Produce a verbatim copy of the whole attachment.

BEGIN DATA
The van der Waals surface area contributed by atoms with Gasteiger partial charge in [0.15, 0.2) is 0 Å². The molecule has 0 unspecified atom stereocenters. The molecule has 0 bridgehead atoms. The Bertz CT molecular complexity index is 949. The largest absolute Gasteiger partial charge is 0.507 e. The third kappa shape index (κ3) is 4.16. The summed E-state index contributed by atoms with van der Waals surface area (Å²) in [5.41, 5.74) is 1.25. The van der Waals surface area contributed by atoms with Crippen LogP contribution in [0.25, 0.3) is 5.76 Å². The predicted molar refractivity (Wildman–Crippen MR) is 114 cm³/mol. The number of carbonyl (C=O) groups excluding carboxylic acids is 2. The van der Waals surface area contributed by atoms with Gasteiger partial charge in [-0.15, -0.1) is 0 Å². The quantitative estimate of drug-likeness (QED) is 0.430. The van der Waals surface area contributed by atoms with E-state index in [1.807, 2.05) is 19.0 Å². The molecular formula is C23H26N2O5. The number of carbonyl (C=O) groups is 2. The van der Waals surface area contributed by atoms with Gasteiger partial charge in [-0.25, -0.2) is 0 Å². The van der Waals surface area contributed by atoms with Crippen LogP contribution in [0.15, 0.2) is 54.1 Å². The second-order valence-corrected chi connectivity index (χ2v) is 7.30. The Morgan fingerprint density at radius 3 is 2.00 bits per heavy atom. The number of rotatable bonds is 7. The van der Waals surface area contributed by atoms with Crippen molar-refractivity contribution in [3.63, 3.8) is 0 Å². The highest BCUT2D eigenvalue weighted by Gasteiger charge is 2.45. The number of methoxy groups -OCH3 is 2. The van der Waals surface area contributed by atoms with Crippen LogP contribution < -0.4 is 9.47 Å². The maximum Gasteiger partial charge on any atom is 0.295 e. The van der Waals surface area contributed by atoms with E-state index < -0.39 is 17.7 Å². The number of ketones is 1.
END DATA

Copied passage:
The van der Waals surface area contributed by atoms with Gasteiger partial charge in [0.15, 0.2) is 0 Å². The molecule has 0 unspecified atom stereocenters. The molecule has 0 bridgehead atoms. The Bertz CT molecular complexity index is 949. The largest absolute Gasteiger partial charge is 0.507 e. The third kappa shape index (κ3) is 4.16. The summed E-state index contributed by atoms with van der Waals surface area (Å²) in [5.41, 5.74) is 1.25. The van der Waals surface area contributed by atoms with Crippen LogP contribution in [0.25, 0.3) is 5.76 Å². The predicted molar refractivity (Wildman–Crippen MR) is 114 cm³/mol. The number of carbonyl (C=O) groups excluding carboxylic acids is 2. The van der Waals surface area contributed by atoms with Gasteiger partial charge in [-0.15, -0.1) is 0 Å². The quantitative estimate of drug-likeness (QED) is 0.430. The van der Waals surface area contributed by atoms with E-state index in [1.807, 2.05) is 19.0 Å². The molecular formula is C23H26N2O5. The number of carbonyl (C=O) groups is 2. The van der Waals surface area contributed by atoms with Gasteiger partial charge in [-0.25, -0.2) is 0 Å². The van der Waals surface area contributed by atoms with Crippen LogP contribution in [0.15, 0.2) is 54.1 Å². The second-order valence-corrected chi connectivity index (χ2v) is 7.30. The Morgan fingerprint density at radius 3 is 2.00 bits per heavy atom. The number of rotatable bonds is 7. The van der Waals surface area contributed by atoms with Crippen molar-refractivity contribution in [3.63, 3.8) is 0 Å². The highest BCUT2D eigenvalue weighted by Gasteiger charge is 2.45. The number of methoxy groups -OCH3 is 2. The van der Waals surface area contributed by atoms with Crippen LogP contribution < -0.4 is 9.47 Å². The maximum Gasteiger partial charge on any atom is 0.295 e. The van der Waals surface area contributed by atoms with E-state index < -0.39 is 17.7 Å². The number of ketones is 1.